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Inside INB

Betty Bonilla

Very soon, Betty Bonilla will walk into a meeting at INB, where she works in the construction loan department, to let staff know she’ll be retiring.

Her colleagues will have time to process her departure. She’s targeting her last day for sometime in 2030. She just wants to give people a heads up. Staff say that’s the sort of thing they’ve come to expect from Betty in her 26 years with the bank. And though it’s a long way off, her departure will mark the end of an era. Betty Bonilla has been with Inland Northwest Bank since the very beginning.

On January 10, 1989, Betty gave birth to a baby boy. Four days later, she lost her job at Bank of Spokane, which had recently been bought by First Interstate. That time in her life was incredibly stressful. “It was the middle of winter. I had a baby.”

It wasn’t great for local businessmen either, who had seen community bank after community bank absorbed into larger, non-local institutions. When a group of them decided to create a new bank dedicated to our region, managers asked Betty to come along. She helped type up the stock certificates in March, so INB could earn capital and open their doors in October.

Like any startup, Betty remembers being very busy and wearing lots of hats. “I pretty much did everything you can do at a bank,” she says, “Loan processor. Data processing. Wrote stock certificates. I played teller occasionally.”

INB’s first computer, a Tandy, sat at the desk of the bank’s Chief Financial Officer. Having a computer felt impressive, Betty says, except, “The CFO’s office was in a closet. It was exciting to see an organization begin like that, from the ground up,” she remembers.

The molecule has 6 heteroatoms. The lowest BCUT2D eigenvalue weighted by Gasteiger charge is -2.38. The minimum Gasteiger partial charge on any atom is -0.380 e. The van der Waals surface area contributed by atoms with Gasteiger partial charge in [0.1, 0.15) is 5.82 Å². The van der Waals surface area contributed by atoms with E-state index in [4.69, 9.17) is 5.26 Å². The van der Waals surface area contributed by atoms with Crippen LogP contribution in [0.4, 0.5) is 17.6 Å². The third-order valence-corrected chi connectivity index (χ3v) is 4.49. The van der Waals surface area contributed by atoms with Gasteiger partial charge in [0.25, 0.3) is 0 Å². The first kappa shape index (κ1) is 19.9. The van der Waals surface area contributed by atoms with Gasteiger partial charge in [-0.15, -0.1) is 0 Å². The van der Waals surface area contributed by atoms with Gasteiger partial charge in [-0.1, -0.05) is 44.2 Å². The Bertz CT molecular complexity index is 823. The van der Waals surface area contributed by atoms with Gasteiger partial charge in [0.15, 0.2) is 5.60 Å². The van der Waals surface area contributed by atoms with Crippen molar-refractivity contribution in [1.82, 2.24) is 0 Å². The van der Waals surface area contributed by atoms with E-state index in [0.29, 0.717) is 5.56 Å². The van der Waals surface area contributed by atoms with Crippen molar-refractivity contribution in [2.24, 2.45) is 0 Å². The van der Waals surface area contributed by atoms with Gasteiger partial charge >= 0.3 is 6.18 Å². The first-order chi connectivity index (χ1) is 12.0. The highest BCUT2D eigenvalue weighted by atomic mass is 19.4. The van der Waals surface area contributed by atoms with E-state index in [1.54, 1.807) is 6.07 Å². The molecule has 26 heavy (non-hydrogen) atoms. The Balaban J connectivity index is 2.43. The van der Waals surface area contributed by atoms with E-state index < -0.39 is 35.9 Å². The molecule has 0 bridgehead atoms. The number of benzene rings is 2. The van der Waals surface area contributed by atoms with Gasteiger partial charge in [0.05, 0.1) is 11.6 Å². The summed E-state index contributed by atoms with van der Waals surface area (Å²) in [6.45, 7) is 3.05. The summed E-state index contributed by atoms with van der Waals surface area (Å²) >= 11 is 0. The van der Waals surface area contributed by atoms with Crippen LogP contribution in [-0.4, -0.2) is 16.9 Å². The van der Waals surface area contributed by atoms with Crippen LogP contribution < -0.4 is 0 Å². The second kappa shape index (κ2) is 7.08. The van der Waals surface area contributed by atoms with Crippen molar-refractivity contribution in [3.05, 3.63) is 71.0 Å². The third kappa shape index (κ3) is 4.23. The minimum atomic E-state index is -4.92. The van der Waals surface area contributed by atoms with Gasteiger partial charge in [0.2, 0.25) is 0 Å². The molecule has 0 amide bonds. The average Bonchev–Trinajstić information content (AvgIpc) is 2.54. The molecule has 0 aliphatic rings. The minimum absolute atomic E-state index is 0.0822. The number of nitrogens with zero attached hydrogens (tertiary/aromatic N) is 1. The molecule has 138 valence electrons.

Since then, she has worked in proof data processing, in administration and mortgage. These days, she works in the construction loan department. Whether you’re a contractor financing a housing development or a family getting a loan to build their first home, once the loan is signed, Betty is your point of contact.

She relishes the job. Borrowing money is a leap of faith for people, Betty says, “ and human connection is important,” she says.

When retirement finally comes, Betty will still focus on human connection, making a snowbird’s pilgrimage to spend winters with her husband’s grand-kids, then returning to North Idaho, where they’ll spend summers with her daughter and son-in-law. The pair are currently deployed in Korea, and Betty hopes to go see them sometime this year. The only sticking point: She doesn’t like flying, she says, much less flying across the Pacific Ocean, “They better give me some Valium!”

She vows those snowbird migrations won’t involve air travel. It’ll be all over land, she says, “Pulling the travel trailer.”